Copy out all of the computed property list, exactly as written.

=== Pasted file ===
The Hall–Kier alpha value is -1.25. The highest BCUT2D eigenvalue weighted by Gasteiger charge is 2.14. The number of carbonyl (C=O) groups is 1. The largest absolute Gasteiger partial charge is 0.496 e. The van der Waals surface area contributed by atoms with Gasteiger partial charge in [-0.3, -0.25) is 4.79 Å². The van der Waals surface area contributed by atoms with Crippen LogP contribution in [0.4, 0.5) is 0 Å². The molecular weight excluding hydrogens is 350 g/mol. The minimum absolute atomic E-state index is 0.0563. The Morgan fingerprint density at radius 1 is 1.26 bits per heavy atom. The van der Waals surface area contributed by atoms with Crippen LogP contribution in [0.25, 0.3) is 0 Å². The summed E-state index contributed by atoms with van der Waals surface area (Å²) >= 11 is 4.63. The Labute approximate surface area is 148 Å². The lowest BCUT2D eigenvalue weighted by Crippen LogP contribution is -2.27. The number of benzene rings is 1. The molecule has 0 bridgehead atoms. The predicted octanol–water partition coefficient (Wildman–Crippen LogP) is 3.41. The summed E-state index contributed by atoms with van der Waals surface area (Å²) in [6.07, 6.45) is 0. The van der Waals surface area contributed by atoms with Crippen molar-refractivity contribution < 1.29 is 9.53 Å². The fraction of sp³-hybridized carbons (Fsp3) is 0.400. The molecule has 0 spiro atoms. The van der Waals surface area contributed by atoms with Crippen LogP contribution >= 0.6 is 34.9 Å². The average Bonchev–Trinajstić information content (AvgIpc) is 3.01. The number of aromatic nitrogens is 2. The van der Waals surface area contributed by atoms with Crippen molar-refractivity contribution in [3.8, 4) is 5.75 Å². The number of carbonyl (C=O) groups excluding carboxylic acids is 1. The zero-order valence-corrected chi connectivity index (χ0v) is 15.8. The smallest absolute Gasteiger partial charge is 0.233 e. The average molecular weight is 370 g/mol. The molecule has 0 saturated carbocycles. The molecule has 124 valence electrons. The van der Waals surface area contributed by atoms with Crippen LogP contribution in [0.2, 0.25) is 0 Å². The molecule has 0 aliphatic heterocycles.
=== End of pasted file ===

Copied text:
The Hall–Kier alpha value is -1.25. The highest BCUT2D eigenvalue weighted by Gasteiger charge is 2.14. The number of carbonyl (C=O) groups is 1. The largest absolute Gasteiger partial charge is 0.496 e. The van der Waals surface area contributed by atoms with Gasteiger partial charge in [-0.3, -0.25) is 4.79 Å². The van der Waals surface area contributed by atoms with Crippen LogP contribution in [0.4, 0.5) is 0 Å². The molecular weight excluding hydrogens is 350 g/mol. The minimum absolute atomic E-state index is 0.0563. The Morgan fingerprint density at radius 1 is 1.26 bits per heavy atom. The van der Waals surface area contributed by atoms with Crippen LogP contribution in [0.25, 0.3) is 0 Å². The summed E-state index contributed by atoms with van der Waals surface area (Å²) >= 11 is 4.63. The Labute approximate surface area is 148 Å². The lowest BCUT2D eigenvalue weighted by Crippen LogP contribution is -2.27. The number of benzene rings is 1. The molecule has 0 bridgehead atoms. The predicted octanol–water partition coefficient (Wildman–Crippen LogP) is 3.41. The summed E-state index contributed by atoms with van der Waals surface area (Å²) in [6.07, 6.45) is 0. The van der Waals surface area contributed by atoms with Crippen molar-refractivity contribution < 1.29 is 9.53 Å². The fraction of sp³-hybridized carbons (Fsp3) is 0.400. The molecule has 0 spiro atoms. The van der Waals surface area contributed by atoms with Crippen LogP contribution >= 0.6 is 34.9 Å². The average Bonchev–Trinajstić information content (AvgIpc) is 3.01. The number of aromatic nitrogens is 2. The van der Waals surface area contributed by atoms with Crippen molar-refractivity contribution in [3.8, 4) is 5.75 Å². The number of carbonyl (C=O) groups excluding carboxylic acids is 1. The zero-order valence-corrected chi connectivity index (χ0v) is 15.8. The smallest absolute Gasteiger partial charge is 0.233 e. The average molecular weight is 370 g/mol. The molecule has 0 saturated carbocycles. The molecule has 124 valence electrons. The van der Waals surface area contributed by atoms with Crippen LogP contribution in [0.2, 0.25) is 0 Å². The molecule has 0 aliphatic heterocycles.